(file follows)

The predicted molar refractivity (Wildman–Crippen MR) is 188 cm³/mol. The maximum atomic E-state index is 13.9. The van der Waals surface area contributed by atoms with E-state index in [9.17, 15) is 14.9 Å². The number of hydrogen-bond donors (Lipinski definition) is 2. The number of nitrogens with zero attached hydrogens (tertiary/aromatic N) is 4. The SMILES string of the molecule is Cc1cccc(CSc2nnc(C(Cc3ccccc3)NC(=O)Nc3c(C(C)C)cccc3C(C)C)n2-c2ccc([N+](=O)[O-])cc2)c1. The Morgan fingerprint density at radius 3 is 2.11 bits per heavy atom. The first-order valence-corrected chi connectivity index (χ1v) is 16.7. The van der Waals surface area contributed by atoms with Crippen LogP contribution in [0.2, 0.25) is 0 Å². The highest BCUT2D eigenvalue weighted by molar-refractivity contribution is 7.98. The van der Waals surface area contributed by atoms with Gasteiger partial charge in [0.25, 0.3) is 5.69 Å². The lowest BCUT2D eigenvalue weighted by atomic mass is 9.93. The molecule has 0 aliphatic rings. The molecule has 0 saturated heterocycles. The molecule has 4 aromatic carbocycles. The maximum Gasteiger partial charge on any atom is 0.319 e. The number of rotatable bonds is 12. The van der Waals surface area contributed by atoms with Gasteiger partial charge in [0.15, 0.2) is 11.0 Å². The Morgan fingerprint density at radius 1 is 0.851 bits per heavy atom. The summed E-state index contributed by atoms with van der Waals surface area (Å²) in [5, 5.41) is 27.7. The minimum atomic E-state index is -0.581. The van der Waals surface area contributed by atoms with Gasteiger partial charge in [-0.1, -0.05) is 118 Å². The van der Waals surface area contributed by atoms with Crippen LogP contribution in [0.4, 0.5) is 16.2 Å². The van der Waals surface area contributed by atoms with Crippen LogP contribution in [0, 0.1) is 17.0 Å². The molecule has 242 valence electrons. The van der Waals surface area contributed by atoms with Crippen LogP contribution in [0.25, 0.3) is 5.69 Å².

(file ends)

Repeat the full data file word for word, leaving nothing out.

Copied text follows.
The predicted molar refractivity (Wildman–Crippen MR) is 188 cm³/mol. The maximum atomic E-state index is 13.9. The van der Waals surface area contributed by atoms with E-state index in [9.17, 15) is 14.9 Å². The number of hydrogen-bond donors (Lipinski definition) is 2. The number of nitrogens with zero attached hydrogens (tertiary/aromatic N) is 4. The SMILES string of the molecule is Cc1cccc(CSc2nnc(C(Cc3ccccc3)NC(=O)Nc3c(C(C)C)cccc3C(C)C)n2-c2ccc([N+](=O)[O-])cc2)c1. The Morgan fingerprint density at radius 3 is 2.11 bits per heavy atom. The first-order valence-corrected chi connectivity index (χ1v) is 16.7. The van der Waals surface area contributed by atoms with Crippen LogP contribution in [0.2, 0.25) is 0 Å². The highest BCUT2D eigenvalue weighted by molar-refractivity contribution is 7.98. The van der Waals surface area contributed by atoms with Gasteiger partial charge in [0.25, 0.3) is 5.69 Å². The lowest BCUT2D eigenvalue weighted by atomic mass is 9.93. The molecule has 0 aliphatic rings. The molecule has 0 saturated heterocycles. The molecule has 4 aromatic carbocycles. The maximum Gasteiger partial charge on any atom is 0.319 e. The number of rotatable bonds is 12. The van der Waals surface area contributed by atoms with Gasteiger partial charge in [0.15, 0.2) is 11.0 Å². The Morgan fingerprint density at radius 1 is 0.851 bits per heavy atom. The summed E-state index contributed by atoms with van der Waals surface area (Å²) in [5, 5.41) is 27.7. The minimum atomic E-state index is -0.581. The van der Waals surface area contributed by atoms with Gasteiger partial charge in [-0.1, -0.05) is 118 Å². The van der Waals surface area contributed by atoms with Crippen LogP contribution in [0.4, 0.5) is 16.2 Å². The van der Waals surface area contributed by atoms with Crippen LogP contribution in [0, 0.1) is 17.0 Å². The molecule has 242 valence electrons. The van der Waals surface area contributed by atoms with Crippen LogP contribution in [0.25, 0.3) is 5.69 Å².